Updated brain mapping finds an additional 97 regions

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Scientists hope new technology will lead to improved treatment for brain disorders.

From the time the first map of the human brain was developed in 1909 by a German neurologist, Korbinian Brodmann, scientist have added 40 new distinct brain regions to his original list of 43 contained in the cerebral cortex of the brain.  This is the area in which the brain processes attention, perception, language and abstract thinking.

Now, according to the Smithsonian Magazine, researchers from Washington University’s school of medicine used the MRI data from the Human Connectome Project to more than double that number to an amazing 180.  Brodmann made his initial map by slicing the brain into ultra-thin layers and examining the mass under a microscope.

Brain areas are defined in a number of ways, including activity and structure.  The thickness of the cortex identifies certain areas, while others are denoted by the myelin insulation on the neuronal cables or by the connectivity with other parts of the brain.  Sections of the brain associated with performing everyday tasks such as talking and listening also are identifiable as brain regions.

The difficulty in mapping the regions across the population is that each brain is different from the previous one examined, so the researchers used the new research technique with a computer to help them correlate the regions.  Once the logic was established, the program was tested on 210 subjects, successfully identifying the regions 96.6 percent of the time.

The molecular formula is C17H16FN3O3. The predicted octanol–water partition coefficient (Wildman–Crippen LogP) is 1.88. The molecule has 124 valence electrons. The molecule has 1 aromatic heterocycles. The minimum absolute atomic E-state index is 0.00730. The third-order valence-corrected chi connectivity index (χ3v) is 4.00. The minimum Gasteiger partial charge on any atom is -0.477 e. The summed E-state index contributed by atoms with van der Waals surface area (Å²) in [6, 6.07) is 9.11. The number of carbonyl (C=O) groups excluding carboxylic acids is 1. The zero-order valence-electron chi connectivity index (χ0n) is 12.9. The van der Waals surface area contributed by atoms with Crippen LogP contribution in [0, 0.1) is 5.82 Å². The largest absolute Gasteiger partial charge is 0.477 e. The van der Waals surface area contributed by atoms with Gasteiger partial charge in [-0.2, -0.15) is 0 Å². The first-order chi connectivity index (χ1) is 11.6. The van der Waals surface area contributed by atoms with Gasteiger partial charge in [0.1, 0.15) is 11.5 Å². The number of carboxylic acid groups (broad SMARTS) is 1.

The program was so successful, it identified that a large area near the front of the brain is actually made up of a dozen small regions instead of being one region, as was previously thought.  The program even found that an area involved with language skills was split into two sections in 12 of the subjects tested.

Calling the new map Version 1.0, Matthew F. Glasser, a neuroscientist at the school and the lead author on the research team said the team published an additional 200 pages of material online so that other researchers could examine and add to their project.  He added the team hoped the map would evolve as the science progresses.

Scientists hope the new data can lead to comparisons between healthy brains and those of patients with such disorders as autism, schizophrenia, dementia and epilepsy, that could lead to improved treatments.

Daniel J. Brown

Daniel J. Brown (Editor-in-Chief) is a recently retired data analyst who gets a kick out of reading and writing the news. He enjoys good music, great food, and sports, with a slant towards Southern college football, basketball and professional baseball.

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